Mounting tax burden called no match for soaring pension debt in Illinois
Illinois ranks third in the nation in unfunded pension liability despite being saddled with some of the most stifling tax burdens in the country.
A Pew Research Charitable Trust survey found unfunded liability in the state spiked to $119 million in 2015, while the funded ratio, or level of assets in relation to accrued liability, fell by 1 percent to 40 percent, behind only New Jersey and Kentucky as lowest in the nation.
Researchers also reported net amortization — a metric that determines if a state is making progress or falling further behind on its pension funding — remained in decline in Illinois in 2015, along with states such as Colorado, Kentucky, New Jersey and Pennsylvania.
“Overall, Illinois only ranks behind New Jersey and Kentucky in pension liability,” Theodore Cangero, a data scientist with the American Institute for Economic Research, told the Sangamon Sun. “What that tells you is reform is needed. New public sector employees hired have to accept lower pensions or employees have to contribute more for the system to have any chance of being sustainable.”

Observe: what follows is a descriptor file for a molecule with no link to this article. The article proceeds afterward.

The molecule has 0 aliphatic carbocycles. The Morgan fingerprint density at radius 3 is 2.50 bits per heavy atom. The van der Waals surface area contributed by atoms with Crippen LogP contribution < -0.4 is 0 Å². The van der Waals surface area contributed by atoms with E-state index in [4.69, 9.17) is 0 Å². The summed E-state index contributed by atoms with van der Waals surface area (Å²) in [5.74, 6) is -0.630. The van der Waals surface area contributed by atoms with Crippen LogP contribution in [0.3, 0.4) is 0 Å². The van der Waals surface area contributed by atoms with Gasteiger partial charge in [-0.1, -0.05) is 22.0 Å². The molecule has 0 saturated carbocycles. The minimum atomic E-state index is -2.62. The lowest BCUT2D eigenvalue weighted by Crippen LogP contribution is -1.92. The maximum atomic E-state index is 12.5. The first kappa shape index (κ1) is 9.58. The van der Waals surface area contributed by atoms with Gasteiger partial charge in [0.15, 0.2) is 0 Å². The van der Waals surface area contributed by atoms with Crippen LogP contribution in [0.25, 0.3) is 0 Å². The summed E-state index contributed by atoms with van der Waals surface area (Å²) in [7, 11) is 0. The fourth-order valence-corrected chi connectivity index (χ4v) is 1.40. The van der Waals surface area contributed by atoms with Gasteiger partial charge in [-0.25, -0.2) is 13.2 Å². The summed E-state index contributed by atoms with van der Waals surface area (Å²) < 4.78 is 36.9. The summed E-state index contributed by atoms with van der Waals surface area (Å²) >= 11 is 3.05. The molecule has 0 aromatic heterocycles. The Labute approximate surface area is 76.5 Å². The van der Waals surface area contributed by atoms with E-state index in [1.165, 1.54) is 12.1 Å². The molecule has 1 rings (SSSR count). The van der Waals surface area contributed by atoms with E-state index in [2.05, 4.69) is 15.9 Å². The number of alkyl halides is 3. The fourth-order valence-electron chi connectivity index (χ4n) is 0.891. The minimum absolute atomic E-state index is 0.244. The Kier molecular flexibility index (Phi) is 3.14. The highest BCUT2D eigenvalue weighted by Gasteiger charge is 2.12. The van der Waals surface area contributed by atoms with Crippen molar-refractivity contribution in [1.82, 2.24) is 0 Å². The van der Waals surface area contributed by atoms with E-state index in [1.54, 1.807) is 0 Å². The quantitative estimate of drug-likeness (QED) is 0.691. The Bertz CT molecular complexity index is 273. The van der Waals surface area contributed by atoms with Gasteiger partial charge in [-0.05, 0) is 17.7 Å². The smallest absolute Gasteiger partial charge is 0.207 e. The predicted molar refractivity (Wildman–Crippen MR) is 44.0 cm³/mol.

Researchers found the totals owed by pension systems across the country and what is actually available to states swelled to $1.1 trillion in 2015, an eye-popping increase of $157 billion, or 17 percent, from 2014.
On average, the funded ratio for pension plans nationwide dipped from 75 percent to 72 percent.
“A big part of the reason all pension funds across the country are strained is because investment funds are so volatile,” Cangero said. “Funds have not lived up to expectations. Projected investment returns of 7 percent have only hit around half of that.”
Numbers for 2016 have not yet been tabulated, but researchers suggest the downward trend will continue, with overall pension debt expected to climb to around $200 billion and net liability to hit reach approximately $1.3 trillion.
For Illinois, the consequences have been devastating, with more and more residents and businesses out-migrating to more tax-friendly locales like Colorado and North Carolina.
In 2015, the state lost 128,000 residents; only New York and California lost more. Illinois also ranked behind New York and is tied with California for the highest state and local tax burdens as a share of personal income, at 11 percent.
That same year, Illinois made up 5 percent of new arrivals to Colorado, which has the 35th-lowest state and local tax burden as a share of personal income. According to the Cato Institute, Illinois also ranks 44th among states in its Freedom in the 50 States Index, which charts regulatory policy and a lack of personal freedom, among other indicators.
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